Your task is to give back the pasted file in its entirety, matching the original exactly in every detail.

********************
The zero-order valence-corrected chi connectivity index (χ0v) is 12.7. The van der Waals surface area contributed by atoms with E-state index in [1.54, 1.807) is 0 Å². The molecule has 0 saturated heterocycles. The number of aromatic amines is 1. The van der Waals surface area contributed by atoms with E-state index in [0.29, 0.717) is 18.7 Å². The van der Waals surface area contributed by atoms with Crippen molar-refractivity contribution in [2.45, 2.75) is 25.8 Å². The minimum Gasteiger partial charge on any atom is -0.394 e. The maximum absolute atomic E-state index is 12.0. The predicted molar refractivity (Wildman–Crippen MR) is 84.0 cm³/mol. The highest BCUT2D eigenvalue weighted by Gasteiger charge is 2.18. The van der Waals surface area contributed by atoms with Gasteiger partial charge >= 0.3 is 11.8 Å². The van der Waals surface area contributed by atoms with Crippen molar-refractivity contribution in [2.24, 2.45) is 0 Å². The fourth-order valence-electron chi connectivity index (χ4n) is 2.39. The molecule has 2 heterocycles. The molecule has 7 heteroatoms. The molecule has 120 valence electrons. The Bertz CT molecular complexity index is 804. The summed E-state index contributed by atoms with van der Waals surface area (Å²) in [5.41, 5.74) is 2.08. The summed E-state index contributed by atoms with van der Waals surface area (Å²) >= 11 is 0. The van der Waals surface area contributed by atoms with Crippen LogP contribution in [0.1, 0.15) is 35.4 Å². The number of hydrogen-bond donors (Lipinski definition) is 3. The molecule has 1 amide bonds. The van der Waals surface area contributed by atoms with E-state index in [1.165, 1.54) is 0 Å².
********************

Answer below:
The zero-order valence-corrected chi connectivity index (χ0v) is 12.7. The van der Waals surface area contributed by atoms with E-state index in [1.54, 1.807) is 0 Å². The molecule has 0 saturated heterocycles. The number of aromatic amines is 1. The van der Waals surface area contributed by atoms with E-state index in [0.29, 0.717) is 18.7 Å². The van der Waals surface area contributed by atoms with Crippen molar-refractivity contribution in [2.45, 2.75) is 25.8 Å². The minimum Gasteiger partial charge on any atom is -0.394 e. The maximum absolute atomic E-state index is 12.0. The predicted molar refractivity (Wildman–Crippen MR) is 84.0 cm³/mol. The highest BCUT2D eigenvalue weighted by Gasteiger charge is 2.18. The van der Waals surface area contributed by atoms with Gasteiger partial charge >= 0.3 is 11.8 Å². The van der Waals surface area contributed by atoms with Crippen molar-refractivity contribution in [2.24, 2.45) is 0 Å². The fourth-order valence-electron chi connectivity index (χ4n) is 2.39. The molecule has 2 heterocycles. The molecule has 7 heteroatoms. The molecule has 120 valence electrons. The Bertz CT molecular complexity index is 804. The summed E-state index contributed by atoms with van der Waals surface area (Å²) in [5.41, 5.74) is 2.08. The summed E-state index contributed by atoms with van der Waals surface area (Å²) >= 11 is 0. The van der Waals surface area contributed by atoms with Crippen LogP contribution in [0.1, 0.15) is 35.4 Å². The number of hydrogen-bond donors (Lipinski definition) is 3. The molecule has 1 amide bonds. The van der Waals surface area contributed by atoms with E-state index in [1.165, 1.54) is 0 Å².